Tuesday, March 3, 2009


One of those words that seems to get tossed in when politicians need something vauge and positive-sounding is bipartisian. The idea, I guess, beind an homage to that central idea of democracy: meeting in the middle and compromising.

But, like most newspeak, bipartisian is a word to be feared. Again, look at the admirable bipartisian co-operation on the housing front going back at least twenty years. Conservatives wanted to promote home ownership becasue (for whatever reasons) they believed it promoted family values. Liberals wanted to increase the standard of living by giving people things. Imagine the flash of bipartisian insight! "Gentlemen, I think we can work together. We'll pretend to give people houses, both parties are satisfied, and nobody looses unless we run out of rungs on the pyramid, in which case we can blame it on the banks that own the houses."

I think its a Jefferson quote that says: "No citezen's life, liberty, or property are safe while congress is in session. "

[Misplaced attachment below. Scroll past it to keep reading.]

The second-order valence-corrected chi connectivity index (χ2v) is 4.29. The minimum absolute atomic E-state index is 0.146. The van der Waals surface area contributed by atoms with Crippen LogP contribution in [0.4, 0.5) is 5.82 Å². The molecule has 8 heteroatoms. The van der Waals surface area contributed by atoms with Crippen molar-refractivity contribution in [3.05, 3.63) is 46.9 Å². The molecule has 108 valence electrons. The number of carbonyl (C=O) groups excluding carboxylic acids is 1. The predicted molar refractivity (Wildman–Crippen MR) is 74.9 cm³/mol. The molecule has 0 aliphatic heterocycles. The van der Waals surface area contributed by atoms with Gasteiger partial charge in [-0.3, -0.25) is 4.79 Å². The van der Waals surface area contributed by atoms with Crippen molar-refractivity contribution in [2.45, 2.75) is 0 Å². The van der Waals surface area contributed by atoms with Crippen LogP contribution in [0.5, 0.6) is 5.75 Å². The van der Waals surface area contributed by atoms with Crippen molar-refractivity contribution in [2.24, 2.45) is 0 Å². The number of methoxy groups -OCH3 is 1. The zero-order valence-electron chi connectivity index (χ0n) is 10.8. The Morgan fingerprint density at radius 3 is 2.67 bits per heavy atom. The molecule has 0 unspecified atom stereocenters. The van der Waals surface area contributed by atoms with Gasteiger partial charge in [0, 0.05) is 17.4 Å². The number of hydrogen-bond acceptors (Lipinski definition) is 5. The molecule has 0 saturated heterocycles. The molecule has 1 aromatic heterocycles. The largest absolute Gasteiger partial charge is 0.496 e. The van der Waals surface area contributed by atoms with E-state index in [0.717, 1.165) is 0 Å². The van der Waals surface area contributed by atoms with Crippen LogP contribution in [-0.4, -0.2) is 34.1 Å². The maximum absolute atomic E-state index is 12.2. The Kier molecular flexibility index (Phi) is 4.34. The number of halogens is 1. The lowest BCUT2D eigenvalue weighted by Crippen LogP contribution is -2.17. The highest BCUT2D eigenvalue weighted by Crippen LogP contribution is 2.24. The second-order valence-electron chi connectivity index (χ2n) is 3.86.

Match that with Franklin's quip: "when the public realizes that they can vote themselves money, the republic is doomed."

... and we have cause for pessemism. Oh those insightful old fogies, if only they had been insightful enough to, ah... prevent all this. How? Well they certainly couldnt have forseen any of the specifics, but stronger restrictions on government power would have been nice. I understand that both those guys above advocated for exactly that, they just didn't fully with the argument. Oh compromise, you strumpet!

As far as where we're going from here, see this terse and un-hopeful analysis on Overcoming Bias.

And with regards to the comparison of Obama to FDR (and the negative consequences of government meddling in private affairs), this op-ed from the WSJ offers a take on what we've seen so far. You could state the obvious and object that the Wall Stree Journal has a distinct adgenda to promote, but that fact alone doesn't invalidate their logic. If you're brave enough to set aside your own bias (however temporarily) and investigate the validity of their claims, I think in most cases you'll find that the answer is "disturbingly so."

Maybe filling the blogosphere with discontent will have some tiny effect on the environment. Come on, everyone, do your part!

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